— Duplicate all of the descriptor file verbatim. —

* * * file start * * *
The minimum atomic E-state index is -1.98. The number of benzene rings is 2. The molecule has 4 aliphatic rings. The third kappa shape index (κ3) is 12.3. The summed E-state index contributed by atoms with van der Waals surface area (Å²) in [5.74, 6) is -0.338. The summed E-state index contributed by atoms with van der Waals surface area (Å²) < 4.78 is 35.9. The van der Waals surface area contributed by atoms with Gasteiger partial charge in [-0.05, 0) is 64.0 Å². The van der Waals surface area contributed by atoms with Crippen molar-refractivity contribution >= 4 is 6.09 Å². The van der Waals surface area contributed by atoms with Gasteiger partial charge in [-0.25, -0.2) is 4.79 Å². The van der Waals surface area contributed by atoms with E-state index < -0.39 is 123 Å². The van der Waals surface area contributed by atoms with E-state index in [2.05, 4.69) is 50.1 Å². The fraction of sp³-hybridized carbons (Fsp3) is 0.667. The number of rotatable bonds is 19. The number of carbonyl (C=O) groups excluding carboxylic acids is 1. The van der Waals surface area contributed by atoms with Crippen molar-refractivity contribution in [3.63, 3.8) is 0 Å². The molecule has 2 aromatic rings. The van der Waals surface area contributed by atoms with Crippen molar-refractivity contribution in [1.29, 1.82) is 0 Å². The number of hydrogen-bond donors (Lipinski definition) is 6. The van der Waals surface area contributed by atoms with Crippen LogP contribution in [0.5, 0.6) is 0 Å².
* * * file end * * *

The minimum atomic E-state index is -1.98. The number of benzene rings is 2. The molecule has 4 aliphatic rings. The third kappa shape index (κ3) is 12.3. The summed E-state index contributed by atoms with van der Waals surface area (Å²) in [5.74, 6) is -0.338. The summed E-state index contributed by atoms with van der Waals surface area (Å²) < 4.78 is 35.9. The van der Waals surface area contributed by atoms with Gasteiger partial charge in [-0.05, 0) is 64.0 Å². The van der Waals surface area contributed by atoms with Crippen molar-refractivity contribution >= 4 is 6.09 Å². The van der Waals surface area contributed by atoms with Gasteiger partial charge in [-0.25, -0.2) is 4.79 Å². The van der Waals surface area contributed by atoms with E-state index < -0.39 is 123 Å². The van der Waals surface area contributed by atoms with E-state index in [2.05, 4.69) is 50.1 Å². The fraction of sp³-hybridized carbons (Fsp3) is 0.667. The number of rotatable bonds is 19. The number of carbonyl (C=O) groups excluding carboxylic acids is 1. The van der Waals surface area contributed by atoms with Crippen molar-refractivity contribution in [3.63, 3.8) is 0 Å². The molecule has 2 aromatic rings. The van der Waals surface area contributed by atoms with Crippen molar-refractivity contribution in [1.29, 1.82) is 0 Å². The number of hydrogen-bond donors (Lipinski definition) is 6. The van der Waals surface area contributed by atoms with Crippen LogP contribution in [0.5, 0.6) is 0 Å².